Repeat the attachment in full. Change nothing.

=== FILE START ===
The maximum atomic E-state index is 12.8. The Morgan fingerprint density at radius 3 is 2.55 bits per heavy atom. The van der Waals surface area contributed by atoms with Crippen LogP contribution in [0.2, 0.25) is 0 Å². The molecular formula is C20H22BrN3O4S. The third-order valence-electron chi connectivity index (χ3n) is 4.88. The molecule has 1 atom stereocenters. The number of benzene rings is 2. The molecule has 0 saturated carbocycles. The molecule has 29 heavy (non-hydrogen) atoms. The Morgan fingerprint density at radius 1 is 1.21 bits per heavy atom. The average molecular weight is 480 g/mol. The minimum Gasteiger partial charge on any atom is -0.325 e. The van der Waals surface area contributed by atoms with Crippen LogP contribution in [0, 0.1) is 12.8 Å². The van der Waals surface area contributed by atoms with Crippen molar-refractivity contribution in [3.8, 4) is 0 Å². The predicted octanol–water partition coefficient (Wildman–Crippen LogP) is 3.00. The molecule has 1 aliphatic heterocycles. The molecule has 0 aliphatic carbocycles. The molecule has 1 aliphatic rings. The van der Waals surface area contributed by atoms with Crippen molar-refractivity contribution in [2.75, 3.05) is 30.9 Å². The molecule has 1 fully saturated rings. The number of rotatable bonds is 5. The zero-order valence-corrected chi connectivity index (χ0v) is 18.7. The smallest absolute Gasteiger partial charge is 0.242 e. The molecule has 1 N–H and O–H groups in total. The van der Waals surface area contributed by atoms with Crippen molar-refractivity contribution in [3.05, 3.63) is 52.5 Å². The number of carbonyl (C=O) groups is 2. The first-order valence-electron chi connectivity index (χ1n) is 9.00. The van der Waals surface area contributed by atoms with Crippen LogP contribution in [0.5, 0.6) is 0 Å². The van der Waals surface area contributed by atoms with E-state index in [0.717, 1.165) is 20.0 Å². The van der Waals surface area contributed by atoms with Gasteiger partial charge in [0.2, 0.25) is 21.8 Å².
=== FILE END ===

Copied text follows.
The maximum atomic E-state index is 12.8. The Morgan fingerprint density at radius 3 is 2.55 bits per heavy atom. The van der Waals surface area contributed by atoms with Crippen LogP contribution in [0.2, 0.25) is 0 Å². The molecular formula is C20H22BrN3O4S. The third-order valence-electron chi connectivity index (χ3n) is 4.88. The molecule has 1 atom stereocenters. The number of benzene rings is 2. The molecule has 0 saturated carbocycles. The molecule has 29 heavy (non-hydrogen) atoms. The Morgan fingerprint density at radius 1 is 1.21 bits per heavy atom. The average molecular weight is 480 g/mol. The minimum Gasteiger partial charge on any atom is -0.325 e. The van der Waals surface area contributed by atoms with Crippen LogP contribution in [0, 0.1) is 12.8 Å². The van der Waals surface area contributed by atoms with Crippen molar-refractivity contribution in [3.8, 4) is 0 Å². The predicted octanol–water partition coefficient (Wildman–Crippen LogP) is 3.00. The molecule has 1 aliphatic heterocycles. The molecule has 0 aliphatic carbocycles. The molecule has 1 aliphatic rings. The van der Waals surface area contributed by atoms with Crippen molar-refractivity contribution in [2.75, 3.05) is 30.9 Å². The molecule has 1 fully saturated rings. The number of rotatable bonds is 5. The zero-order valence-corrected chi connectivity index (χ0v) is 18.7. The smallest absolute Gasteiger partial charge is 0.242 e. The molecule has 1 N–H and O–H groups in total. The van der Waals surface area contributed by atoms with Crippen molar-refractivity contribution in [3.05, 3.63) is 52.5 Å². The number of carbonyl (C=O) groups is 2. The first-order valence-electron chi connectivity index (χ1n) is 9.00. The van der Waals surface area contributed by atoms with Crippen LogP contribution in [0.5, 0.6) is 0 Å². The van der Waals surface area contributed by atoms with E-state index in [0.717, 1.165) is 20.0 Å². The van der Waals surface area contributed by atoms with Gasteiger partial charge in [0.2, 0.25) is 21.8 Å².